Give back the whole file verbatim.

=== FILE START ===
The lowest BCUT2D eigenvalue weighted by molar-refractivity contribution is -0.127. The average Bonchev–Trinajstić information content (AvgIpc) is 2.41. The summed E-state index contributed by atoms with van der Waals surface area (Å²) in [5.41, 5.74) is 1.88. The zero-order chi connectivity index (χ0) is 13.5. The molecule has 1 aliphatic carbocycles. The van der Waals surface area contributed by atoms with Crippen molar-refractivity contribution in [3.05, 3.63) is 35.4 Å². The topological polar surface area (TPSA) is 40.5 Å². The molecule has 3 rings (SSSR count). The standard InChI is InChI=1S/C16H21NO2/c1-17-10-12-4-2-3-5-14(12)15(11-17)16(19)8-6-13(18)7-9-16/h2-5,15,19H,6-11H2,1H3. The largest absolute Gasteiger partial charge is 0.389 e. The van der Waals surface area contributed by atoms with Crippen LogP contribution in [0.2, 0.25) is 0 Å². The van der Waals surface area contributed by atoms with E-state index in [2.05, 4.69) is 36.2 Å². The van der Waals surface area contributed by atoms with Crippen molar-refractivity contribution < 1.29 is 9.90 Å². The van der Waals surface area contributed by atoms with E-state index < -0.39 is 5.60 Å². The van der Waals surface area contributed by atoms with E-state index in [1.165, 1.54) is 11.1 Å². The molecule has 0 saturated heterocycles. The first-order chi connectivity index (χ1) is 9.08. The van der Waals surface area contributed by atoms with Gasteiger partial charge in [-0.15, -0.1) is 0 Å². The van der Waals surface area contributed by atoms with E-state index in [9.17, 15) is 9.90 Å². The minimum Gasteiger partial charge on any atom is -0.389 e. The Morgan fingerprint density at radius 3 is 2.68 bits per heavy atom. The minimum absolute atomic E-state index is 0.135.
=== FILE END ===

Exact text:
The lowest BCUT2D eigenvalue weighted by molar-refractivity contribution is -0.127. The average Bonchev–Trinajstić information content (AvgIpc) is 2.41. The summed E-state index contributed by atoms with van der Waals surface area (Å²) in [5.41, 5.74) is 1.88. The zero-order chi connectivity index (χ0) is 13.5. The molecule has 1 aliphatic carbocycles. The van der Waals surface area contributed by atoms with Crippen molar-refractivity contribution in [3.05, 3.63) is 35.4 Å². The topological polar surface area (TPSA) is 40.5 Å². The molecule has 3 rings (SSSR count). The standard InChI is InChI=1S/C16H21NO2/c1-17-10-12-4-2-3-5-14(12)15(11-17)16(19)8-6-13(18)7-9-16/h2-5,15,19H,6-11H2,1H3. The largest absolute Gasteiger partial charge is 0.389 e. The van der Waals surface area contributed by atoms with Crippen LogP contribution in [0.2, 0.25) is 0 Å². The van der Waals surface area contributed by atoms with E-state index in [2.05, 4.69) is 36.2 Å². The van der Waals surface area contributed by atoms with Crippen molar-refractivity contribution < 1.29 is 9.90 Å². The van der Waals surface area contributed by atoms with E-state index < -0.39 is 5.60 Å². The van der Waals surface area contributed by atoms with E-state index in [1.165, 1.54) is 11.1 Å². The molecule has 0 saturated heterocycles. The first-order chi connectivity index (χ1) is 9.08. The van der Waals surface area contributed by atoms with Gasteiger partial charge in [-0.15, -0.1) is 0 Å². The van der Waals surface area contributed by atoms with E-state index in [9.17, 15) is 9.90 Å². The minimum Gasteiger partial charge on any atom is -0.389 e. The Morgan fingerprint density at radius 3 is 2.68 bits per heavy atom. The minimum absolute atomic E-state index is 0.135.